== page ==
Headlining was the excellent Brendan Hawthorn. His topics included “Black Country Aspiration”, “Gastric Pubs”, “Health & Safety Inspections” and his mothers Cuckoo Clock. He excelled with “Thank You Letter ‘69” about the virtues of sending thank you letters with greetings cards, taking in fond memories of presents past, in particular the bright orange Space Hopper. He delighted with “Sot –Nav” about the Sandwell Organised Travel Navigation System (European version).
Host Emma Purshouse should take enormous satisfaction that the Black Country can provide such a strong roster for an event such as this, rich in local dialect, reference and humour. Hopefully an audio record of this type of talent will be made so that the content, recollection and delivery of these poems is not lost.
|The Mrs T Party
The Margaret Rose Abri Cafe, Digbeth, Birmingham
Monday 22nd November :
THIS was a controversial event which brought pre-event protests from Thatcherite sympathisers as it sought to commemorate the 20th anniversary of the departure of Margaret Thatcher from office at No. 10.In conjunction with Birmingham based internet radio Stations Radio Wildfire and Rhubarb Radio.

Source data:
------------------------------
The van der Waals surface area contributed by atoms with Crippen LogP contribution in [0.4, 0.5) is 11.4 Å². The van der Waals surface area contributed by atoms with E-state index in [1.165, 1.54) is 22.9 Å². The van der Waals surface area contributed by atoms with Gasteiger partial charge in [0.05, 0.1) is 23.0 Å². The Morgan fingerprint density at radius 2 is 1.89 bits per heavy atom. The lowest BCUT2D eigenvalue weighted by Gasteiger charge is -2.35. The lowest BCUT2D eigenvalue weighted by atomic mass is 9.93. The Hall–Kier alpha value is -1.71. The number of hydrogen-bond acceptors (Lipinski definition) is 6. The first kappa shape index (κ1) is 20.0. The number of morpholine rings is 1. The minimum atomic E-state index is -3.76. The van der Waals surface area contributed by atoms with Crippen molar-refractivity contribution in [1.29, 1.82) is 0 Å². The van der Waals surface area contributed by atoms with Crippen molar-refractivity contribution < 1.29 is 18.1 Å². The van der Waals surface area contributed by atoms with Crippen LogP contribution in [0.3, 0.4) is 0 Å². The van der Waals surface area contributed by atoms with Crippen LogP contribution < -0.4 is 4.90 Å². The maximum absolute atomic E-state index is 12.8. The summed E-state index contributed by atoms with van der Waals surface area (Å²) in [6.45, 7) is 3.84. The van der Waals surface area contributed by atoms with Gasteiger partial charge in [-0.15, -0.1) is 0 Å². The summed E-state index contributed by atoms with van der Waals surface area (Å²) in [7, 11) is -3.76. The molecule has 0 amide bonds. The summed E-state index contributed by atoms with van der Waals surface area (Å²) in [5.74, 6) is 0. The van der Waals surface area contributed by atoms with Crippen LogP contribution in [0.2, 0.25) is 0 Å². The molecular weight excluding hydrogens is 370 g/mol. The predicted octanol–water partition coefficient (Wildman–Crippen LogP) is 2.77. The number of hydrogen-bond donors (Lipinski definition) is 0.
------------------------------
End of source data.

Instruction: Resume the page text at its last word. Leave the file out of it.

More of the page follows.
The evening offered a satirical and bitter sweet look back at the Thatcher years and featured sketches, songs, comedy and poetry from a number of local artists as well as nostalgic music from the era which Rhubarb Radio DJ , Gary Dring skillfully interspersed with Thatcher speeches.
Radio Wildfire’s Dave Reeves also performed contemporary material and played harmonica and accordion. The smoothness and professionalism of the set was in no small part due to the fact that they had just performed it for a live broadcast on Radio Wildfire, repeats of which can be listened to on a loop at: http://www.radiowildfire.com/
A diverse evening also included a part improvised sketch by local playwright Jan Watts and music and comedy by John Langford. Compere Stuart Zola joked, sang, acted and played guitar in his ubiquitous multi- talented way. A good appreciative crowd enjoyed an evening of fond, and not so fond, reminiscence and excellent diverse entertainment.